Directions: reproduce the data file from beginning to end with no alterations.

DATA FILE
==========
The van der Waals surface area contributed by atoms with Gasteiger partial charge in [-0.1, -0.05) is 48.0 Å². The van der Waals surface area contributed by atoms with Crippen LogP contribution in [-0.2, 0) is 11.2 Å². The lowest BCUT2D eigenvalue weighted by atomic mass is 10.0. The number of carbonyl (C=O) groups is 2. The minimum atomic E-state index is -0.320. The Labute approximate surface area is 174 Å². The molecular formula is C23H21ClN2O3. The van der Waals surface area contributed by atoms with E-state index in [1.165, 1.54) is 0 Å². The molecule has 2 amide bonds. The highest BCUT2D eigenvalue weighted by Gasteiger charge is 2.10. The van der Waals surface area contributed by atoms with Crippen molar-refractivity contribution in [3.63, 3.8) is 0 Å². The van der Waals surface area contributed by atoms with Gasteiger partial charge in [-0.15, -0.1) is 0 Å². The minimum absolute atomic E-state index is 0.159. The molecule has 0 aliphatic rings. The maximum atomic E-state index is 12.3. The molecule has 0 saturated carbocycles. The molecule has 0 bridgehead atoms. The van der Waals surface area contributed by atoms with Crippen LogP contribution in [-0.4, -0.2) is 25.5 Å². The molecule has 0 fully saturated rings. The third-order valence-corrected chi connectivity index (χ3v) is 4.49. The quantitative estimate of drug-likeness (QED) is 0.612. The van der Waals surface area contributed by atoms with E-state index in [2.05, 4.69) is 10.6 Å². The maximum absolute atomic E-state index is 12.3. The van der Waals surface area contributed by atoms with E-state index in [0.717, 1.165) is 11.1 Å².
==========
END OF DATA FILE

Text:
The van der Waals surface area contributed by atoms with Gasteiger partial charge in [-0.1, -0.05) is 48.0 Å². The van der Waals surface area contributed by atoms with Crippen LogP contribution in [-0.2, 0) is 11.2 Å². The lowest BCUT2D eigenvalue weighted by atomic mass is 10.0. The number of carbonyl (C=O) groups is 2. The minimum atomic E-state index is -0.320. The Labute approximate surface area is 174 Å². The molecular formula is C23H21ClN2O3. The van der Waals surface area contributed by atoms with E-state index in [1.165, 1.54) is 0 Å². The molecule has 2 amide bonds. The highest BCUT2D eigenvalue weighted by Gasteiger charge is 2.10. The van der Waals surface area contributed by atoms with Crippen molar-refractivity contribution in [3.63, 3.8) is 0 Å². The van der Waals surface area contributed by atoms with Gasteiger partial charge in [-0.15, -0.1) is 0 Å². The minimum absolute atomic E-state index is 0.159. The molecule has 0 aliphatic rings. The maximum atomic E-state index is 12.3. The molecule has 0 saturated carbocycles. The molecule has 0 bridgehead atoms. The van der Waals surface area contributed by atoms with Crippen LogP contribution in [-0.4, -0.2) is 25.5 Å². The molecule has 0 fully saturated rings. The third-order valence-corrected chi connectivity index (χ3v) is 4.49. The quantitative estimate of drug-likeness (QED) is 0.612. The van der Waals surface area contributed by atoms with E-state index in [2.05, 4.69) is 10.6 Å². The maximum absolute atomic E-state index is 12.3. The van der Waals surface area contributed by atoms with E-state index in [0.717, 1.165) is 11.1 Å².